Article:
DPP-IV Inhibitors

Régine Béliard Veillard, Pharm.D., Brian Pinto, Pharm.D.



  • Type 2 diabetes mellitus


  • Inhibits dipeptidyl peptidase IV (DPP-IV) enzyme, which prolongs the action of the incretin hormones, glucagon-like peptide-1 (GLP-1) and glucose-dependent insulinotropic polypeptide (GIP). These incretin hormones increase insulin secretion and decrease glucagon secretion, which also decreases hepatic glucose production.


Brand Name

Generic Name










25 mg, 50mg, 100mg



Bristol-Myers Squibb



2.5 mg, 5mg



Eli Lilly



5 mg






6.25 mg, 12.5 mg, 25 mg


sitagliptin + metformin

Merck Sharp & Dohme Corp.



50/500 mg, 50/1000 mg

Kombiglyze XR

saxagliptin + metformin XR




2.5/1000 mg, 5/500 mg, 5/1000 mg


linagliptin + metformin

Boehringer Ingelheim



2.5/500 mg, 2.5/850 mg, 2.5/1000 mg

Jentadueto XR

linagliptin + metformin XR

Boehringer Ingelheim



2.5/1000 mg, 5/1000 mg


alogliptin + metformin hydrochloride




12.5/500 mg, 12.5/1000 mg


alogliptin + pioglitazone




25/15 mg, 25/30 mg, 25/45 mg, 12.5/15 mg, 12.5/30 mg, 12.5/45 mg


dapagliflozin + saxagliptin






empagliflozin + linagliptin

Boehringer Ingelheim



10/5 mg, 25/5 mg


ertugliflozin + sitagliptin




5/100 mg, 15/100 mg

There are no generic DPP-IV inhibitors availabile on the martket at this time.

Patient Assistant Programs:







  • Sitagliptin: 100 mg once a day. Can be taken with or without food.
  • Saxagliptin: 2.5 or 5 mg once a day. Can be taken with or without food.
  • Linagliptin: 5 mg once a day. Can be taken with or without food.
  • Alogliptin:25 mg once daily. Can be taken with or without food.
  • DPP-IV inhibitors are FDA approved for use as monotherapy in type 2 diabetes (T2DM).
  • DPP-IV inhibitors can also be added to patients already on metformin, sulfonylureas, thiazolidinediones, or insulin.
  • If adding DPP-IV inhibitors to sulfonylurea/insulin therapy, consider decreasing the sulfonylurea/insulin dose, to reduce hypoglycemia risk.



  • Sitagliptin
    • GFR ≥ 45 mL/min, no dosage adjustment needed
    • GFR ≥ 30 to < 45 mL/min, 50 mg daily
    • GFR < 30 mL/min, 25 mg daily
    • For patients on hemodialysis or peritoneal dialysis, 25 mg daily without regard to timing of hemodialysis
  • Saxagliptin
    • GFR ≥ 45 mL/min, no dosage adjustment needed
    • GFR < 45 mL/min, 2.5 mg once daily
    • For patients on hemodialysis, administer 2.5 mg once daily, following hemodialysis
  • Linagliptin
    • No dosage adjustment needed
  • Alogliptin
  • GFR ≥ 60 mL/min, no dosage adjustment needed
  • GFR ≥30 to < 60 mL/minute: 12.5 mg once daily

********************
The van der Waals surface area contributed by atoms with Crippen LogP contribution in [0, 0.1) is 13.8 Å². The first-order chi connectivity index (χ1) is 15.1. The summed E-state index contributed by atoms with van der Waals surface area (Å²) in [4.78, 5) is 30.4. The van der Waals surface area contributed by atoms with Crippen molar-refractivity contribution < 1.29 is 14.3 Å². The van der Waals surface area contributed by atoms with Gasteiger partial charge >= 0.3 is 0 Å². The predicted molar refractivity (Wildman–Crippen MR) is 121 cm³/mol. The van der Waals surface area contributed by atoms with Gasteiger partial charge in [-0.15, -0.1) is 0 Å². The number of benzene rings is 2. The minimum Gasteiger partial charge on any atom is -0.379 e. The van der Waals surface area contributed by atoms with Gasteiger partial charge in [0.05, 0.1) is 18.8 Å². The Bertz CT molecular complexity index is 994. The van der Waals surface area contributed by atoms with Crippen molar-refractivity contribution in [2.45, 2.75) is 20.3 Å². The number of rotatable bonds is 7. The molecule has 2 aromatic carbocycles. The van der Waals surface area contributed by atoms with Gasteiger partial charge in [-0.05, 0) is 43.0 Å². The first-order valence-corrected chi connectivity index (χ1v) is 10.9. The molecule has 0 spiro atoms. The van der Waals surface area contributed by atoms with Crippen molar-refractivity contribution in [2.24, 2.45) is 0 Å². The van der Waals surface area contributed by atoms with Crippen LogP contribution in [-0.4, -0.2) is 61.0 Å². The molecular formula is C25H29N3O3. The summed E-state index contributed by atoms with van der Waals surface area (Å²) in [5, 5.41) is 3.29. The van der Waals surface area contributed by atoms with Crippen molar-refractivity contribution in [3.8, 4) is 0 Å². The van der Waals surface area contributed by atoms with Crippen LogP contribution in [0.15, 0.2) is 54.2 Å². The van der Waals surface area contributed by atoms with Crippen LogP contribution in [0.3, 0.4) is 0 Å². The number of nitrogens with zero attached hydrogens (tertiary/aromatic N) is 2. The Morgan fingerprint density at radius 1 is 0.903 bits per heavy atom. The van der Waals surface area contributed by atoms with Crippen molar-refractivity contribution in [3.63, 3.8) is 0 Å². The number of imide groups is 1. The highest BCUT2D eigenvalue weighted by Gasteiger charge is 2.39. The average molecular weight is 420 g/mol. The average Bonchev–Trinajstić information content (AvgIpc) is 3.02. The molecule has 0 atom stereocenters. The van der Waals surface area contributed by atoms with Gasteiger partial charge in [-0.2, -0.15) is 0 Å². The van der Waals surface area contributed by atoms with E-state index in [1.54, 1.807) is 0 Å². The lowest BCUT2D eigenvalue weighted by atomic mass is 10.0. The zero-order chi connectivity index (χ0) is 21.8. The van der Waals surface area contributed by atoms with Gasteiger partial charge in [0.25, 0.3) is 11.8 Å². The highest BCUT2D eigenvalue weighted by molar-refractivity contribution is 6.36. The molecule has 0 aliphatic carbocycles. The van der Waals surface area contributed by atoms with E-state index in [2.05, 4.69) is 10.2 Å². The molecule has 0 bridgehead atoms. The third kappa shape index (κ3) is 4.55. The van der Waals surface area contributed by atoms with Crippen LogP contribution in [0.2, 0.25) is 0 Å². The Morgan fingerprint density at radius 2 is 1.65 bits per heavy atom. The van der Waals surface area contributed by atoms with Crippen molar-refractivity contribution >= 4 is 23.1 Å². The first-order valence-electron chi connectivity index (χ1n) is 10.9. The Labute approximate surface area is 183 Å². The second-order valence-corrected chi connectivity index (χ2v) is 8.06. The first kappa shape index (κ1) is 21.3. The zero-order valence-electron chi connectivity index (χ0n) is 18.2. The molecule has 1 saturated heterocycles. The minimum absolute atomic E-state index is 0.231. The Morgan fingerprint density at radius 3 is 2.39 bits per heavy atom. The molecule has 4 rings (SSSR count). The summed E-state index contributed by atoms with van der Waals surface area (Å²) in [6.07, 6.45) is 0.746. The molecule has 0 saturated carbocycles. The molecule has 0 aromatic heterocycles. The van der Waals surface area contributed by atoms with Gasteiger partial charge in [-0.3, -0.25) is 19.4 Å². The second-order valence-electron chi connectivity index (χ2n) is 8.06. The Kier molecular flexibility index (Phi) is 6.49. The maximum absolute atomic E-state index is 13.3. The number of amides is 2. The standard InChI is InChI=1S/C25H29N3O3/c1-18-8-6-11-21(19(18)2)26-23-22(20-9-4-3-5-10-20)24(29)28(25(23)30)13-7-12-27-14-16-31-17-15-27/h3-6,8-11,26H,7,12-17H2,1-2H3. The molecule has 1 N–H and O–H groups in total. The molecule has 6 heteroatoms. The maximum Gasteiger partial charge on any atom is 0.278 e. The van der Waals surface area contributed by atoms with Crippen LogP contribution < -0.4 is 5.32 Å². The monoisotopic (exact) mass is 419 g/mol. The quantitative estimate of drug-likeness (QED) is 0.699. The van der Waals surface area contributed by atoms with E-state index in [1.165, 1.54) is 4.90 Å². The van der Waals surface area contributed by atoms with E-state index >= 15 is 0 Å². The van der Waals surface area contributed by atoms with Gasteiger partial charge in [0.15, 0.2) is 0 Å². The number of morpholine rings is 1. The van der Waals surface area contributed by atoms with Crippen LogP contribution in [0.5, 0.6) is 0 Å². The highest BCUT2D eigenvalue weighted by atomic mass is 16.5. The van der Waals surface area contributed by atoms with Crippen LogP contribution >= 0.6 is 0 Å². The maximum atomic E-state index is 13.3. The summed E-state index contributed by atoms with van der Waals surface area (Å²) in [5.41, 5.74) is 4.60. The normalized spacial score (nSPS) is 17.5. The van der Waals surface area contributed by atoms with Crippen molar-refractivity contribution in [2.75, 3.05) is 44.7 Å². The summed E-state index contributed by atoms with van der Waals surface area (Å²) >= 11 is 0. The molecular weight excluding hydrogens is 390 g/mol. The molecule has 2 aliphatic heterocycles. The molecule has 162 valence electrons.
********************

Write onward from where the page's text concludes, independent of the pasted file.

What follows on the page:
• GFR ≥15 to < 30 mL/minute: 6.25 mg once daily
  • ESRD (GFR < 15 mL/minute or requiring hemodialysis): 6.25 mg once daily; administered without regard to timing of hemodialysis


  • None


  • Limited human data - animal data suggest low risk


  • No human data - probably compatible



  • Contraindicated in patients with hypersensitivity reaction to sitagliptin, saxagliptin, linagliptin, or alogliptin.
  • Do not use in diabetic ketoacidosis.
  • Do not use as therapy for type 1 diabetes mellitus.


  • Hypoglycemia, more common when used in conjunction with a sulfonylurea or insulin.
  • Nasopharyngitis or upper respiratory tract infections
  • Headache
  • Nausea, diarrhea, abdominal pain
  • Urinary tract infections
  • Peripheral edema


  • Acute pancreatitis
  • Stevens-Johnson syndrome, urticaria, exfoliative dermatitis, and other hypersensitivity skin reactions
  • Anaphylaxis
  • Angioedema
  • Rhabdomyolysis
  • Acute renal failure
  • Bone fractures with saxagliptin
  • Lactic acidosis with Janumet, due to metformin component
  • Digoxin: oral sitagliptin caused small (11%) increase in AUC and plasma Cmax (18%) of digoxin at 0.25 mg/day. Dose adjustment of digoxin not recommended, but monitor closely.


  • Digoxin: oral sitagliptin caused small (11%) increase in AUC and plasma Cmax (18%) of digoxin at 0.25 mg/day. Dose adjustment of digoxin not recommended, but monitor closely.



  • Sitagliptin: 87% bioavailability; time to peak concentration 1-4 hours.
  • Saxagliptin: time to peak concentration 2 hours.
  • Linagliptin: rapid absorption; time to peak concentration 1.5 hours.
  • Alogliptin: 100% regardless of food

Metabolism and Excretion

  • Sitagliptin: hepatic metabolism; 87% renal and 13% fecal excretion; dialyzable, with 13.5% removed.
  • Saxagliptin: hepatic metabolism; 60% renal and 22% fecal excretion; dialyzable, with 23% removed.
  • Linagliptin: not extensively metabolized.
  • Alogliptin: not extensively metabolized.

Protein Binding

  • Sitagliptin: 38%
  • Saxagliptin: negligible
  • Linagliptin: 70-80%; concentration dependent
  • Alogliptin: 20%

Cmax, Cmin, and AUC

  • Sitagliptin: following a single oral 100 mg dose to healthy volunteers, mean plasma AUC of sitagliptin was 8.52 µM*hr; Cmax was 950 nM
  • Saxagliptin: AUC is increased by 27% when saxagliptin is given with a meal compared to fasted conditions.


  • Sitagliptin: 12.4 hours
  • Saxagliptin: 2.5 hours
  • Linagliptin: 12 hours
  • Alogliptin: 21 hours


  • Sitagliptin: Vd 2.8L/kg
  • Saxagliptin: Vd 2.7L/kg
  • Linagliptin: Vd 1110L
  • Alogliptin: Vd 417 L


  • Overall A1C reduction for maximum dose sitagliptin (100 mg daily) as monotherapy is only about 0.6% after 18 weeks (range 0.5-0.8%)[10]. When added on to 1.5 grams per day of metformin, A1C reduction was 0.9% with sitagliptin 100 mg daily[6]. A1C reductions with other DPP-IV inhibitors are similar. This modest A1C reduction of DPP-IV inhibitors (overall 0.5-1%), and the high cost of this class of drugs, must be factored in when considering this class of drugs for use in patients.
  • DPP-IV inhibitors are weight-neutral, thus may be an attractive option for some patients.
  • Cardiovascular long-term safety data for saxagliptin was investigated in the SAVOR TIMI 53 trial which reported no difference compared to placebo in the rate of ischemic events, however, the rate of hospitalization for heart failure was increased[2]. Sitagliptin did not increase the risk of major adverse cardiovascular events, hospitalization for heart failure, or other adverse events in a subsequent trial..[1]